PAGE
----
The study used 69 brains (n
= 69) from adult dog cadavers, divided by their skull type into three groups, brachi (B), dolicho (D) and mesaticephalic (M) (n
= 23 each), and aimed: (1) to determine whether the Bronson equation may be applied, without reservation, to estimate brain weight (BW) in brachy (B), dolicho (D), and mesaticephalic (M) dog breeds; and (2) to evaluate which breeds are more closely related to each other in an evolutionary scenario. All subjects were identified by sex, age, breed, and body weight (bw). An oscillating saw was used for a circumferential craniotomy to open the skulls; the brains were removed and weighed using a digital scale. For statistical analysis, p-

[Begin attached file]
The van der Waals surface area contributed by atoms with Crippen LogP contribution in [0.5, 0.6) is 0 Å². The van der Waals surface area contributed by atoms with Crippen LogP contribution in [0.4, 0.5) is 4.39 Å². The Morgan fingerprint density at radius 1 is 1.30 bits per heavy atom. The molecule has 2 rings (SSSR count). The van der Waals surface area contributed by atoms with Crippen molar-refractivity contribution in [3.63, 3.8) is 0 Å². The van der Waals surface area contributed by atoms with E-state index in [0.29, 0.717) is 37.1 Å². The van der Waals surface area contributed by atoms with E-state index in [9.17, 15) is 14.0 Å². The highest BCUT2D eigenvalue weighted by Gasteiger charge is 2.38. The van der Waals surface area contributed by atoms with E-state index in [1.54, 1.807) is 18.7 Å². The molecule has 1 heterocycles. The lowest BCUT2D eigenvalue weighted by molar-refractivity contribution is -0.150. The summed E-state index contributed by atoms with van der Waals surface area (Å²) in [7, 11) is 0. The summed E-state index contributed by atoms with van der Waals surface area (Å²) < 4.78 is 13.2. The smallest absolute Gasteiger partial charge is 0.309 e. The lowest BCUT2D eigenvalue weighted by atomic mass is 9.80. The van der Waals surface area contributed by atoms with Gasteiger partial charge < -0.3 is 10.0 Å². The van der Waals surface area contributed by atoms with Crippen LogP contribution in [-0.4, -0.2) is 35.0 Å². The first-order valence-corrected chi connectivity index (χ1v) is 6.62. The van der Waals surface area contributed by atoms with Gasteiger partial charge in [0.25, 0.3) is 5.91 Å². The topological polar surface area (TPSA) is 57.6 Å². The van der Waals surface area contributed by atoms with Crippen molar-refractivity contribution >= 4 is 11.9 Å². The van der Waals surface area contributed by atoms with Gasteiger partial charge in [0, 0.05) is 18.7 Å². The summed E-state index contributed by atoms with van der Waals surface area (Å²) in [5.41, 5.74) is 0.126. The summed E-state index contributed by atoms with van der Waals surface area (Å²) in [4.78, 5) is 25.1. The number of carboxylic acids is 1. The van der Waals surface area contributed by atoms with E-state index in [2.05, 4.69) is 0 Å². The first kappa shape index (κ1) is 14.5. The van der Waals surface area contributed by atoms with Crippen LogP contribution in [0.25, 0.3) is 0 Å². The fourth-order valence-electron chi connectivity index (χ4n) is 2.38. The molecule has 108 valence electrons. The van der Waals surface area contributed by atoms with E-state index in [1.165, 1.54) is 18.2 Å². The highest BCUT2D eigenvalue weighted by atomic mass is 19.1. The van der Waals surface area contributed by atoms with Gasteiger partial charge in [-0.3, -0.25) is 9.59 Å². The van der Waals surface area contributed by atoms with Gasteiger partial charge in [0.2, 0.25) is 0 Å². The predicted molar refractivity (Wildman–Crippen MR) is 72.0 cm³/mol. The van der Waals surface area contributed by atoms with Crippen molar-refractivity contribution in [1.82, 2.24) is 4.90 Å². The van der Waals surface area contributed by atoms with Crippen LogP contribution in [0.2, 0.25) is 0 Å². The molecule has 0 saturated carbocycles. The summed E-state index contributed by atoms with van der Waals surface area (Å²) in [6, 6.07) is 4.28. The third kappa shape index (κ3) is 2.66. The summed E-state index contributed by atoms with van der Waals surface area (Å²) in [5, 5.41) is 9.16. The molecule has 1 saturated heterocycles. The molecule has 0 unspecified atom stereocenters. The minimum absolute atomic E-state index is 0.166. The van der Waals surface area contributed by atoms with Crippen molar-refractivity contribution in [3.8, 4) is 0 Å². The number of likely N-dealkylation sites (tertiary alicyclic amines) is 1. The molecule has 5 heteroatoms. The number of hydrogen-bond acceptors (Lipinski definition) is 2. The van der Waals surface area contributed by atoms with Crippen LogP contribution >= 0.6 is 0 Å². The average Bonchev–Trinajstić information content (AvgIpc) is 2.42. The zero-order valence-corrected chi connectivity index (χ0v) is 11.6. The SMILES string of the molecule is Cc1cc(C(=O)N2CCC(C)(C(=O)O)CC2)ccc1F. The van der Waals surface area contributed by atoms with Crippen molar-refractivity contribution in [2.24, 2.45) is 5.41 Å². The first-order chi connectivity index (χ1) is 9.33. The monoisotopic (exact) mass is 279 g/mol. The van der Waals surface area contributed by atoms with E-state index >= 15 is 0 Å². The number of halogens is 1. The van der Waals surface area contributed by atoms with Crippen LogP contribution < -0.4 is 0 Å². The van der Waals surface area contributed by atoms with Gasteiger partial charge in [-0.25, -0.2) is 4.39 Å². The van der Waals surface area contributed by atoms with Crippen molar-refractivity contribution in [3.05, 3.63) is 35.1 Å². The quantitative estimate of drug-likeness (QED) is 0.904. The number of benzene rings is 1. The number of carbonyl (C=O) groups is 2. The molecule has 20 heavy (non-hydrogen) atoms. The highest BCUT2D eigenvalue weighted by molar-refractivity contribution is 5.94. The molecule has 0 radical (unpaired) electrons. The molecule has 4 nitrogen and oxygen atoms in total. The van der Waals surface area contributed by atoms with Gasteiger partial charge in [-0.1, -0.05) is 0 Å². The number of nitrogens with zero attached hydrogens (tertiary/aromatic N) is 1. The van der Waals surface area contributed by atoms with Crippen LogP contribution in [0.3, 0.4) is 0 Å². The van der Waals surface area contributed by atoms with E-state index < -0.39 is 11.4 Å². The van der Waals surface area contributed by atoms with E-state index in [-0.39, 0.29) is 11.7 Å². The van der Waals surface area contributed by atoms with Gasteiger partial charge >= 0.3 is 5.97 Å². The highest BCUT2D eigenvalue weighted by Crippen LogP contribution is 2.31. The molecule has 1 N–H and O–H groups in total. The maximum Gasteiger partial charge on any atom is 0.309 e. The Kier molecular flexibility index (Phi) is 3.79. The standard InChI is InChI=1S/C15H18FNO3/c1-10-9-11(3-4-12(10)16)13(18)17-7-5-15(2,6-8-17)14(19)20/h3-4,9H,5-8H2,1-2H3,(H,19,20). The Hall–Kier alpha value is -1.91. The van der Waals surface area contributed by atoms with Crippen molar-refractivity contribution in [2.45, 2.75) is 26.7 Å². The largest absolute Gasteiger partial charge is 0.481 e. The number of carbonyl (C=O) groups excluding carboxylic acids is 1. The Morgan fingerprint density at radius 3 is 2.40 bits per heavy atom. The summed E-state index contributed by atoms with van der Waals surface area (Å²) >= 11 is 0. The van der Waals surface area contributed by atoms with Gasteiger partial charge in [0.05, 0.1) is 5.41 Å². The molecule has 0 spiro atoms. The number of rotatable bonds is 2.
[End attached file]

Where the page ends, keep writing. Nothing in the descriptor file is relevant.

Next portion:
values < 0.05 were considered significant. The work demonstrated a strong relationship between the observed and predicted BW by using the Bronson equation. It was possible to hypothesize that groups B and D present a greater encephalization level than M breeds, that B and D dog breeds are more closely related to each other than to M, and from the three groups, the D individuals presented the highest brain mass mean.
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